Thursday, June 15, 2017

One Line Means You're Pregnant, Two Lines Means You've Got A Gun

Season 21, Episode 81
First aired 13 June 2017

It’s season finale week for Ros na Rún, and all signs point to it being completely bonkers! But first it’s the penultimate episode, which begins with Tadhg repeatedly insulting Berni, something we are always in favor of. We’re in the café, and he’s trying to talk Frances out of having a big day out, because it will involve her spending money and his having to do extra work, two things he is always opposed to. She’s adamant that she’s going whether he likes it or not, because Áine is off on an all-day school trip to the envelope factory or wherever and she’s going to take advantage of it. Berni keeps brightly offering her two cents, and Tadhg immediately lays the smackdown on her every time, including, “Stuff a scone down your throat, good girl. It might shut you up,” which is the best thing we have ever heard anyone say to her. Poor Berni never had to take this kind of abuse back on Brigadoon where she came from.

And now, in the petty crime portion of our show, of which there is a lot today, Colm and Seán are arguing. There’s a lot of that, too. Colm thinks Seán warned Anto that the Gardaí were on their way and that’s why they didn’t catch him, but Seán replies that he is not familiar with these “Gardaí” of which Colm speaks, and also couldn’t have possibly snitched, because he was busy being punched by Anto, Annette, and his various children the past few days. Colm decides this has gone far enough and it’s time to call in the big guns, but since Áine is away on her school trip, he will have to settle for Eric.

Micheál arrives at the café with Maggie in tow and orders two scones and two cups of coffee, which causes Berni to frown and explain as if she’s in agony that such a complicated order will take a while. Apparently she’s flying to Colombia to fetch the beans herself, or has to go out to check the scone tree to see if any of them are ripe enough to be picked. This gives Tadhg, who is still hanging around, an opportunity to harass the new arrivals, ostensibly over the ongoing windmill dispute, but really because he a) hates the sheik and b) has complicated feelings about Maggie. He claims the surveyor was just out making sure there are not already windmills on the site, and that it is not an ancient Indian burial ground, which upsets Micheál, because as the self-appointed windmill police, if there’s anything going on, he wants to be the first to know about it. He and Maggie leave in a huff, or rather he leaves in a huff and Maggie follows him because she doesn’t have anything better to do, and Tadhg looks pleased with himself.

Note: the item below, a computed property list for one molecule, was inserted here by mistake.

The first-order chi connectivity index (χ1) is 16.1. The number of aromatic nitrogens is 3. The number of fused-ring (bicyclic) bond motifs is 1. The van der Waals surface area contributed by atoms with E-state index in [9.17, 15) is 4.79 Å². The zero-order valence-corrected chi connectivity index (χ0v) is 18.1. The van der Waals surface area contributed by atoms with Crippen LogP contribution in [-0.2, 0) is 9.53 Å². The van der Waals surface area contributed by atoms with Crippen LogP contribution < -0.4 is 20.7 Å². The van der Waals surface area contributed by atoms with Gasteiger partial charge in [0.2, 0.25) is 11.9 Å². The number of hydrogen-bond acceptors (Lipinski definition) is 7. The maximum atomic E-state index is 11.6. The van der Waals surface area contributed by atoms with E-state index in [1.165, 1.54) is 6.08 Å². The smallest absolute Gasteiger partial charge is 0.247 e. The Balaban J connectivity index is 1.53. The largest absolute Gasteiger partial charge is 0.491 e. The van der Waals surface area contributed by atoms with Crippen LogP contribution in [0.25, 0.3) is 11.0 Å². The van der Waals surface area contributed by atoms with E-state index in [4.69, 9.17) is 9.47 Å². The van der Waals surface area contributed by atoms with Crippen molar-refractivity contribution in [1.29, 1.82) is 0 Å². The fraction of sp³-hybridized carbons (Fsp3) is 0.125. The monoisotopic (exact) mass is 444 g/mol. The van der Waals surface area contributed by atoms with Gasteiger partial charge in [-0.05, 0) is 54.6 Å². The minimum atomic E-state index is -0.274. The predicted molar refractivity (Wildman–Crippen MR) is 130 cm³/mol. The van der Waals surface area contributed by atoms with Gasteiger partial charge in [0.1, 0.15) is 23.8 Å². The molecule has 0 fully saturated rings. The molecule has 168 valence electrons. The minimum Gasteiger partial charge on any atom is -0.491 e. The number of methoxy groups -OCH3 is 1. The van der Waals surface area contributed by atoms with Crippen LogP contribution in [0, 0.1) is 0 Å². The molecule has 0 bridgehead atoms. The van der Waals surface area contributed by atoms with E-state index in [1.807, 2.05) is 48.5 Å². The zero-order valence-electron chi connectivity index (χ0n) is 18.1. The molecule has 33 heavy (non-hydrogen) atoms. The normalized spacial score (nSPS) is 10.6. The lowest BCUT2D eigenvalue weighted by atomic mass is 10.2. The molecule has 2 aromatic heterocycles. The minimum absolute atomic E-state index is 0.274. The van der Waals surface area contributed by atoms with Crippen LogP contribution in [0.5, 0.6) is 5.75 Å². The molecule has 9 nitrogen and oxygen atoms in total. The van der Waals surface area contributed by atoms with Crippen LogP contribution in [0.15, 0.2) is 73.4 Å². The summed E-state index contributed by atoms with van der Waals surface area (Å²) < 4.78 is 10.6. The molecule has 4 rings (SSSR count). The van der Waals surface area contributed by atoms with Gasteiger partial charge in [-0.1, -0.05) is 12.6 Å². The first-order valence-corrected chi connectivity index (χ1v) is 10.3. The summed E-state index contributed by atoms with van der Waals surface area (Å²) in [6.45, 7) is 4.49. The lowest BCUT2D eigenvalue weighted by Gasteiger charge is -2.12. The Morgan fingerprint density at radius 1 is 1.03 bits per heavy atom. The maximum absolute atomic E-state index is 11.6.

Gráinne is at home looking direly at a calendar for reasons we are sure don’t have anything to do with all the discussion of children last episode. David enters and tries to get all smoochy-woochy with her, but she squirms away from him and says she’s got to go help her new best friend Coílí Jackie shear the cattle and milk the chickens. Jackie better watch out, because as Mo learned the hard way, the downside of being Gráinne’s BFF is that she won’t rest until she fixes you up with Colm. David wants to pull a sickie and spend the day with her, but she doesn’t want to because extended exposure to him is bad for pregnant ladies. I’m pretty sure that’s what the leaflet said. She also begs off tonight’s rabbit hunt, because firing shotguns blindly into the dark is not recommended until the third trimester. He kisses her goodbye, causing her to look like she’s going to throw up, and then leaves to go karate the rabbits into submission.

Back at the café, a meeting of the Anto Getting-Rid-Of Team has been called to order. Eric assures Colm that he’s done the right thing coming to him, because he’s almost positive he knows who Anto is, and also has seen almost every episode of Miami Vice. They concoct a scheme to lure Anto out into the open and then pounce on him (?). This is sounding very much like Wile E. Coyote versus the Roadrunner, which means it’s going to end with Eric and/or Colm falling off a cliff.